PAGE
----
“We got to the League Cup final in 1985, the year I joined the board, arguably played in the worst cup final ever and got relegated,” Murray recalls. “Mr (Tom) Cowie (the then-chairman) introduced me to Lawrie McMenemy and then I had an even worse year before I inherited the whole mess.” Murray’s first season as chairman ended in the club’s lowest point. McMenemy was sacked as manager after taking the Rokerites into English football’s third tier for the only time.

“We got up straight away easily and started to build the team,” Murray says. “The recovery started in those sad days and in 1990 we reached the (Division Two) play-offs.

“It was a very strange thing, a unique game of football, the game that didn’t count.”

Sunderland and Swindon Town both went into the final hoping to be playing in a different division in 1990-91. They both did after winners Swindon were demoted to Division Three because of financial irregularities.

“When we beat Newcastle (in the semi-finals) I knew we would go up,” says Murray. “Newcastle thought they should go up because they finished third (in Division Two), and Sheffield Wednesday thought they should stay up because they finished third bottom (in Division One). Promotion was won in a hotel in York when the legal people argued Sunderland had advanced through the competition but that didn’t stop Newcastle and Sheffield Wednesday having a right old crack.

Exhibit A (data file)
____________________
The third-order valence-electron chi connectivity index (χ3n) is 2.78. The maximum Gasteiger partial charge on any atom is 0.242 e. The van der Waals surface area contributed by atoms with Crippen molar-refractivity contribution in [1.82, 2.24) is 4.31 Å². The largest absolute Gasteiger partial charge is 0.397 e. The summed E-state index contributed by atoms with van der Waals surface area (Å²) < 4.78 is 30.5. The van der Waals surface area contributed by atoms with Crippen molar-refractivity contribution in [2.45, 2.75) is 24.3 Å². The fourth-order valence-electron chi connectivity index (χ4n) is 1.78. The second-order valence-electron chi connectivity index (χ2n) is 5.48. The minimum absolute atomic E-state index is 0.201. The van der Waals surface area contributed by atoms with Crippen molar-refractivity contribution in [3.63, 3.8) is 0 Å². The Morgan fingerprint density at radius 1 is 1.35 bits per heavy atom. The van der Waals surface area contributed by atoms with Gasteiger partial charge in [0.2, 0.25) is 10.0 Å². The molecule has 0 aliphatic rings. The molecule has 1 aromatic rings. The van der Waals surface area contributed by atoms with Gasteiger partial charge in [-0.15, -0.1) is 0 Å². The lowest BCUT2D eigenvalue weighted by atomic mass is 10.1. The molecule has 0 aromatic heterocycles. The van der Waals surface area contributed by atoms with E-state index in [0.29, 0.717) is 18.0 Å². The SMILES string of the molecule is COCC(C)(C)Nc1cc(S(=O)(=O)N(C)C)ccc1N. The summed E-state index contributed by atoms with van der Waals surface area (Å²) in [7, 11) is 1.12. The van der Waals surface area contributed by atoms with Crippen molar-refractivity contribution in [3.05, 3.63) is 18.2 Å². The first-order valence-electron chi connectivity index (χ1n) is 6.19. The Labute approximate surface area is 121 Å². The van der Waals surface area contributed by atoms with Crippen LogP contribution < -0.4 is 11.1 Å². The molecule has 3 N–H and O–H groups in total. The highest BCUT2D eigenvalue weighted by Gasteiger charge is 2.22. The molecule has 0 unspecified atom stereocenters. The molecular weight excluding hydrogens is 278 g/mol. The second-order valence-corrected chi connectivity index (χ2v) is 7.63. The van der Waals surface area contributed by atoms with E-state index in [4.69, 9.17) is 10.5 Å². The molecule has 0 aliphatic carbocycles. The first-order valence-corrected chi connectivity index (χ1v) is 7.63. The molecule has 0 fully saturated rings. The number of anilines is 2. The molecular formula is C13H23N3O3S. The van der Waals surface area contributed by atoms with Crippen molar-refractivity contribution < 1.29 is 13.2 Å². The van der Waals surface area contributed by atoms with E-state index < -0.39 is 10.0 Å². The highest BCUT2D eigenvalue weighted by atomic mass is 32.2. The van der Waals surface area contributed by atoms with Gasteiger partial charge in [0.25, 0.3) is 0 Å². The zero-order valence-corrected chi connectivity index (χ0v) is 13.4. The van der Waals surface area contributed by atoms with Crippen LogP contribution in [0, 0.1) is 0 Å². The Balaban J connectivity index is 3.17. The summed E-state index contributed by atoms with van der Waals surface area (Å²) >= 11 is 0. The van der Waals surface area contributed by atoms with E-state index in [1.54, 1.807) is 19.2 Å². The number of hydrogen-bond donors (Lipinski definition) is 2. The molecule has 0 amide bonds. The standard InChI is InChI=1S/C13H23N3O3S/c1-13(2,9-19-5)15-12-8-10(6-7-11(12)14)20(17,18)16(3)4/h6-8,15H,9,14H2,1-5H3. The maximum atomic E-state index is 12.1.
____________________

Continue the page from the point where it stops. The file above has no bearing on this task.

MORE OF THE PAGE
“The president of the Football League said to me at Wembley, ‘Don’t you lose this today,’ because he didn’t want to have to make that decision. But it had all been sorted out before the game actually started.

“I never shared it with (manager) Denis Smith or the players.

“It was an awful game and we didn’t get started. I felt sorry for the Sunderland supporters going through such a grim game, and the Swindon supporters.

“A couple of days later the decision was made. I hadn’t said anything beforehand because I didn’t want to embarrass the League or put the decision into doubt.”

If Murray could watch in a state of calm, his next Wembley date came after a season of worry. “We went into 1991-92 with a lot of hope,” he recalls. “Marco (Gabbiadini) went (to Crystal Palace), Don Goodman came in and we changed managers (sacking Smith, and replacing him with Crosby).

“The league team kept losing and the cup team kept winning. I was more concerned with staying up.